Does the person who has a general and vague belief in “one God” have a false god or should we just say they have a deficient view of God – perhaps one that is “theologically imprecise”? We really should get more specific: should we say that a person who insists that God has not come into history in the flesh as Jesus Christ has a false god or only a deficient view of God? What if the person asserts that Jesus Christ is God but they are to? What if they insist that Jesus Christ, the man in history, is divine and is to be worshipped but is not fully God? Do we say false or just “deficient”? And a related question: should we insist that we can definitively say what is and is not worship?
If we use a term like “deficient” this raises all kinds of questions. Are we saying that a person will still be saved or might be saved if words like those spoken above accurately reflect the hearts that speak them? Or are we just trying to be polite in civil society? If so, can we think of other ways of being polite and respectful while still giving an unmistakably clear Christian witness? I think these are the kinds of questions we need to address.
Of course we do not want to deny that each individual may indeed possess somewhat unique beliefs over and against the wider culture or religious groups in which he is found. What cultures or official religious teaching says and what individuals believe often varies. We do have the story of Melchizedek in the Bible, for example. We might also think about Cornelius, whose view of and faith in God was certainly incomplete (deficient?), even as it was true (see here). That said, are there things that we can say, generally speaking, about the lay of the land that we now inhabit in early 21st century America? How should we live with our neighbors who do not know Christ? How shall we speak with them?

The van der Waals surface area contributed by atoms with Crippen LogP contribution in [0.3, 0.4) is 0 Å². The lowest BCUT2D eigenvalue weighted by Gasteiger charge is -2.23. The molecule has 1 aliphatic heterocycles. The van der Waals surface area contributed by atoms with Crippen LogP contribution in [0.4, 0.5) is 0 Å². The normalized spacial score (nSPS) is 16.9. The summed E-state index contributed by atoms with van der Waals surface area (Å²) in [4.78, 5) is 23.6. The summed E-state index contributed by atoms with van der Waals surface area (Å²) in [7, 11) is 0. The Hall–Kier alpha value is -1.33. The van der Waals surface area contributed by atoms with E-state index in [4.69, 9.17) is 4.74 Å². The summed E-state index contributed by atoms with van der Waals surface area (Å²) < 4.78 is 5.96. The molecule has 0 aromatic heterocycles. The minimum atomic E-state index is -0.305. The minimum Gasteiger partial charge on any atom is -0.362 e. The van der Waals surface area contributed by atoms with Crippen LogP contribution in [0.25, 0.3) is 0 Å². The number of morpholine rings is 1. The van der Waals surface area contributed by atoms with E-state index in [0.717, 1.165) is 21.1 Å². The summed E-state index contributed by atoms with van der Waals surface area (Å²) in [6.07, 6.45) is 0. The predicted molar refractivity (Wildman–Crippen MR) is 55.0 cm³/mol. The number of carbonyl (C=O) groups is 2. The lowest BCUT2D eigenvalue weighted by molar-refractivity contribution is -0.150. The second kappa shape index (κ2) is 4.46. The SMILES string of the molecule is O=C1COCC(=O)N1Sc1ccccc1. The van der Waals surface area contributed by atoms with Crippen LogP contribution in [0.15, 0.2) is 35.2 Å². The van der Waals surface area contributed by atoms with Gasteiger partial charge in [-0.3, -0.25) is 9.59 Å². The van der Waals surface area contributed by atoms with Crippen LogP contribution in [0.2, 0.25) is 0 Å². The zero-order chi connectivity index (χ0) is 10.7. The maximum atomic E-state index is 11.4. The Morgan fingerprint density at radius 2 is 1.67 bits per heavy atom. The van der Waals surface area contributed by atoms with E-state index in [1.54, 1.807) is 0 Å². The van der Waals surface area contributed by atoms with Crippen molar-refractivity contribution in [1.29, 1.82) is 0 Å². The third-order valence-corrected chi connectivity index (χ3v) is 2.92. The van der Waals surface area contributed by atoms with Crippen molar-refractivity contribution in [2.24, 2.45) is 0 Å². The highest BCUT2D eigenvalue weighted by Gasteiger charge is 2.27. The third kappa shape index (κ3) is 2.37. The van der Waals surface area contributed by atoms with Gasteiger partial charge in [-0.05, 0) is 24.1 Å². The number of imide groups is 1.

In the past, when people in this country had more uniform ideas about what the natural knowledge of God was based on their knowledge of the Bible (quite a bit in this country), Christian evangelists thought that it made sense to go to the core of the Bible, Jesus Christ, right away. Here we think of what Walter A. Maier and Billy Graham did. Does it make less sense to do this now? In a culture that is increasingly paganized and immoral should we be giving more or less weight to the natural knowledge of God? As I wrote in my last post about this issue (see here), I think we should be focusing more on Divine revelation, specifically getting to the matter of the Risen Judge whom the Father has proven true by His resurrection from the dead. Directing out attention to that, among other things, I think we can avoid preaching a “different Jesus”.